Neshaminy Constructors, Inc. v. Concrete Building Systems, Inc.
2007 U.S. Dist. LEXIS 69197, Civil Action No. 06-1489 (E.D. Pa. 2007)
The United States District Court for the Eastern District of Pennsylvania conducted a bench trial in which the primary question was whether a contract had been formed between a contractor and subcontractor in connection with a project for which the contractor submitted a bid proposal utilizing, in part, the subcontractor’s bid proposal for calculating the total price for the work. Relying on Pennsylvania common law, the Eastern District held that use of a subcontractor’s bid, by a general contractor in the submission of its own bid to the owner, in and of itself is not sufficient to create a binding contract.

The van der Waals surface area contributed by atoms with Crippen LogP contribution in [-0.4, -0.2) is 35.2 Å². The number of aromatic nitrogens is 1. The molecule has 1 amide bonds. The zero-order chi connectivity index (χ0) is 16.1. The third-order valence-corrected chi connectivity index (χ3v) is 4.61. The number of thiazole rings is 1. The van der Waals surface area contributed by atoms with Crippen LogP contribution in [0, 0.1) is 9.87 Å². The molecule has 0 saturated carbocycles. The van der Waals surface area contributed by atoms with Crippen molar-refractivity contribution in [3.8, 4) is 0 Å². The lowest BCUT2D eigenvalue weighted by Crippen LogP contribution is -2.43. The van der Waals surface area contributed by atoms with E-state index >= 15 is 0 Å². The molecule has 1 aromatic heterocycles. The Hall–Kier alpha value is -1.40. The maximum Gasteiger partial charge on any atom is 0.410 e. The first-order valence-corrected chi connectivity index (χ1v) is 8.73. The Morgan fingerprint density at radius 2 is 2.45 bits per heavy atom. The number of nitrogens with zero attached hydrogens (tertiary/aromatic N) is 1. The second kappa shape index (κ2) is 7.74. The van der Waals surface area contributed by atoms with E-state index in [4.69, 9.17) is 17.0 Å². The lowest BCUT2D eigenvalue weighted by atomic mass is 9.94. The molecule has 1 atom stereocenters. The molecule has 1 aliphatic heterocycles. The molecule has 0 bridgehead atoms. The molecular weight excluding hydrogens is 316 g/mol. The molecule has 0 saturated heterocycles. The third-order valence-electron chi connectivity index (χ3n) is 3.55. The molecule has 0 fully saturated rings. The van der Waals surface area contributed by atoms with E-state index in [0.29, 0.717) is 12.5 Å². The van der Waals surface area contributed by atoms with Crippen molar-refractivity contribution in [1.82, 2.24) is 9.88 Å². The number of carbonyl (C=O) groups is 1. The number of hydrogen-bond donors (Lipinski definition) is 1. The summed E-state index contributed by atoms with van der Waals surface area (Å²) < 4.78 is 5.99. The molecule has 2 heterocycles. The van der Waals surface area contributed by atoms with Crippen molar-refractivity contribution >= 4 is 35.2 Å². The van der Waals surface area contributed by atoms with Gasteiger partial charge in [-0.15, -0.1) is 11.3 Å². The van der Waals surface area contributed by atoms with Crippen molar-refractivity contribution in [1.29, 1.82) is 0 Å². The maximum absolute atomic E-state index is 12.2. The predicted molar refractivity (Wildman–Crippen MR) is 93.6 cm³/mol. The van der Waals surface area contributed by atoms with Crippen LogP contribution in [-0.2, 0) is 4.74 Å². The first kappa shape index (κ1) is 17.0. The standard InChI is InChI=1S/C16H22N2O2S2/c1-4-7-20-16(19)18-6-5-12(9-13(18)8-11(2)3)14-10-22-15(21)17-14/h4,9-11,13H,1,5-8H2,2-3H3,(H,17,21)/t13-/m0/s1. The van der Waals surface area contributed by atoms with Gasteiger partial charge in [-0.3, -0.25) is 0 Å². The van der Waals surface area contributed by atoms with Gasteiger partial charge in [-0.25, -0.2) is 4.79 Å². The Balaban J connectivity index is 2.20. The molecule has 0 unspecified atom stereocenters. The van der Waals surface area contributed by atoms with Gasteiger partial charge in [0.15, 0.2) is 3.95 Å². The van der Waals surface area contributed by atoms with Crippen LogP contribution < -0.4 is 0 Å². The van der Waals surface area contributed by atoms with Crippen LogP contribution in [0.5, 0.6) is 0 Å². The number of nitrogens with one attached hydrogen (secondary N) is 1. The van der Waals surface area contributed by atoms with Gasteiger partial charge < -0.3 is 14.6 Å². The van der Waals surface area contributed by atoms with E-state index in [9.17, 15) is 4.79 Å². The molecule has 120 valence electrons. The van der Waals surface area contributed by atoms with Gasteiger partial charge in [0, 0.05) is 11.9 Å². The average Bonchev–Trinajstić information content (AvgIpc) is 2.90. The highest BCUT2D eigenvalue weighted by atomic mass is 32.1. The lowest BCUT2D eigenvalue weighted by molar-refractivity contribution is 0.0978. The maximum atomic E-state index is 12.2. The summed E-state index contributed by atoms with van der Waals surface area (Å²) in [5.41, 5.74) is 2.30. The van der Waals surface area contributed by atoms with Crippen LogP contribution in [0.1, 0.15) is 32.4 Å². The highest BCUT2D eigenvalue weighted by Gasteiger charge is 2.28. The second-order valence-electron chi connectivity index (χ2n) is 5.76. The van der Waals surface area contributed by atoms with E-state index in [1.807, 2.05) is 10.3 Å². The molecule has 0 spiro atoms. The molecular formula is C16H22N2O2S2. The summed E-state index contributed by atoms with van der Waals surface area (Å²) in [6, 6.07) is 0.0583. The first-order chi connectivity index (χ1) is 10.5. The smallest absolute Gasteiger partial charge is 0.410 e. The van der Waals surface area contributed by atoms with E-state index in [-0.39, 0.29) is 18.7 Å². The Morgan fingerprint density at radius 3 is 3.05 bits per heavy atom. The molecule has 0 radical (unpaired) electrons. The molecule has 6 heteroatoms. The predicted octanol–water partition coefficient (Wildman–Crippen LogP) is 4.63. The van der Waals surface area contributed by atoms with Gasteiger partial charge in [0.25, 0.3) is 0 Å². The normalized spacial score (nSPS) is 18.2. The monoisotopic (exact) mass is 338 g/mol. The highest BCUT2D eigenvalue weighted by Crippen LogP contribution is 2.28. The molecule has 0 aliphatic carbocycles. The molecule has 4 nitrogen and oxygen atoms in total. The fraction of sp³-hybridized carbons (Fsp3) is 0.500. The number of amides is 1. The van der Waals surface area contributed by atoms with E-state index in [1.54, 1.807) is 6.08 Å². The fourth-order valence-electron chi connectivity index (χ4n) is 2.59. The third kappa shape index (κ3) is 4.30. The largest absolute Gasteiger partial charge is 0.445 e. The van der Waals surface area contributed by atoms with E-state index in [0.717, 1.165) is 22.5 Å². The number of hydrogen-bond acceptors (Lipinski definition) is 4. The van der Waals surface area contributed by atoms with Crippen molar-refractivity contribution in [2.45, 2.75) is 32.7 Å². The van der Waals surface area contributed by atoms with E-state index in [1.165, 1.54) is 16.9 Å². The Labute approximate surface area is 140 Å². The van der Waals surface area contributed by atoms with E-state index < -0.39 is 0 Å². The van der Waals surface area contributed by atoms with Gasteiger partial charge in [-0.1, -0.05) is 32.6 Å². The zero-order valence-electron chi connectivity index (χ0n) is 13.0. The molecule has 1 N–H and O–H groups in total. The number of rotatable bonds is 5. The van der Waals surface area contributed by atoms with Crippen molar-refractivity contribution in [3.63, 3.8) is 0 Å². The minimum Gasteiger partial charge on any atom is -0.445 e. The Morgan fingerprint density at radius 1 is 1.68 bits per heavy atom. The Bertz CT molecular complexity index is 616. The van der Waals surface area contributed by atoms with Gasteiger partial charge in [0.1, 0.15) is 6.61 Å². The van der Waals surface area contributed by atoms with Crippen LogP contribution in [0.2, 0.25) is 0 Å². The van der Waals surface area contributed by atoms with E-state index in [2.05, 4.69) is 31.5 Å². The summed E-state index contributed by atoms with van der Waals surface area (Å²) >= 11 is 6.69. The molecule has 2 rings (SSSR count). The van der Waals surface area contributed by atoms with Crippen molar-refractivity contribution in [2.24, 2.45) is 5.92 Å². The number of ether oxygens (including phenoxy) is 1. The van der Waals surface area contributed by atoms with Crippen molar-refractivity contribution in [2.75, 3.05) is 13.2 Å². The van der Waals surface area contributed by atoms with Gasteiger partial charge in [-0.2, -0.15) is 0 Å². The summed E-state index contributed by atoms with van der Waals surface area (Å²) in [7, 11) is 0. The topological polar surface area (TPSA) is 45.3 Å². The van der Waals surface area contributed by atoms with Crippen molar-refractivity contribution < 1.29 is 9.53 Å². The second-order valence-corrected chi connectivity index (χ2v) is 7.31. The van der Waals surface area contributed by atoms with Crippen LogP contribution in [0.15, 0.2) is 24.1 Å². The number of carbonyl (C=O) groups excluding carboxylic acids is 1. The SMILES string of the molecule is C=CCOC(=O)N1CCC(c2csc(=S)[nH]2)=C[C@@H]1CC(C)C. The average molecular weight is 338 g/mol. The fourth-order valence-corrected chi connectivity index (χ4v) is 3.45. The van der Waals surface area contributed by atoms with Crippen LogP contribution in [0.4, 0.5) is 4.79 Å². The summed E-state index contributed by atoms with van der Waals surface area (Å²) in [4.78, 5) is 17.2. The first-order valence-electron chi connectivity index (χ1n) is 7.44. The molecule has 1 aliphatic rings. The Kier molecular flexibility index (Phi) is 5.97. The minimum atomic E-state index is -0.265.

Neshaminy Constructors, Inc. (“Contractor”) sought bid proposals from Concrete Building Systems, Inc. (“Subcontractor”) in connection with a project owned by the Southeastern Pennsylvania Transportation Authority (“SEPTA”) for which Contractor intended to submit a bid proposal to serve as general contractor. Subcontractor submitted a bid proposal (“Proposal”) to Contractor which included a number of contingencies. Among the contingencies were that the Proposal was void if not accepted within 30 days and the Proposal was subject to the availability of Subcontractor’s facilities. Specifically, Subcontractor advised that in order for it to be able to work on this Project, it was necessary for it to commence production of the materials in June. Therefore, Contractor knew that should the SEPTA contract be awarded late, and thus production not capable of commencing in June, that it would need to locate another subcontractor.